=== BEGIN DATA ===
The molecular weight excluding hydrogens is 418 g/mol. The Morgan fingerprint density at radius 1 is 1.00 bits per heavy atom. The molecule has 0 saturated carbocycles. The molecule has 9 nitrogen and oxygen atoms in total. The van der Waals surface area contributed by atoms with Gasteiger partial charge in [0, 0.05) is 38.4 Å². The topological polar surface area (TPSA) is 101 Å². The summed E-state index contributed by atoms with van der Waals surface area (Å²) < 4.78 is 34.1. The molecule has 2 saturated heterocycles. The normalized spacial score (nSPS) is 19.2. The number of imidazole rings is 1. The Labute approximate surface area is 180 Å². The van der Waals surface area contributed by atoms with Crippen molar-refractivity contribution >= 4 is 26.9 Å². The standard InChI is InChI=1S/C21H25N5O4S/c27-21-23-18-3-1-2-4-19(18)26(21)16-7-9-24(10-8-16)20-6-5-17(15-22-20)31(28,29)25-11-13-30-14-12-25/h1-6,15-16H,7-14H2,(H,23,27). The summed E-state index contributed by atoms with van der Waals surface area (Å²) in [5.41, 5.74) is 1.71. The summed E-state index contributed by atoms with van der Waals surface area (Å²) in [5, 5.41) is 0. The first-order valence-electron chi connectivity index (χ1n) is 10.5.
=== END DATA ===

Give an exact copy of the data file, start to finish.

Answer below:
The molecular weight excluding hydrogens is 418 g/mol. The Morgan fingerprint density at radius 1 is 1.00 bits per heavy atom. The molecule has 0 saturated carbocycles. The molecule has 9 nitrogen and oxygen atoms in total. The van der Waals surface area contributed by atoms with Gasteiger partial charge in [0, 0.05) is 38.4 Å². The topological polar surface area (TPSA) is 101 Å². The summed E-state index contributed by atoms with van der Waals surface area (Å²) < 4.78 is 34.1. The molecule has 2 saturated heterocycles. The normalized spacial score (nSPS) is 19.2. The number of imidazole rings is 1. The Labute approximate surface area is 180 Å². The van der Waals surface area contributed by atoms with Crippen molar-refractivity contribution >= 4 is 26.9 Å². The standard InChI is InChI=1S/C21H25N5O4S/c27-21-23-18-3-1-2-4-19(18)26(21)16-7-9-24(10-8-16)20-6-5-17(15-22-20)31(28,29)25-11-13-30-14-12-25/h1-6,15-16H,7-14H2,(H,23,27). The summed E-state index contributed by atoms with van der Waals surface area (Å²) in [5.41, 5.74) is 1.71. The summed E-state index contributed by atoms with van der Waals surface area (Å²) in [5, 5.41) is 0. The first-order valence-electron chi connectivity index (χ1n) is 10.5.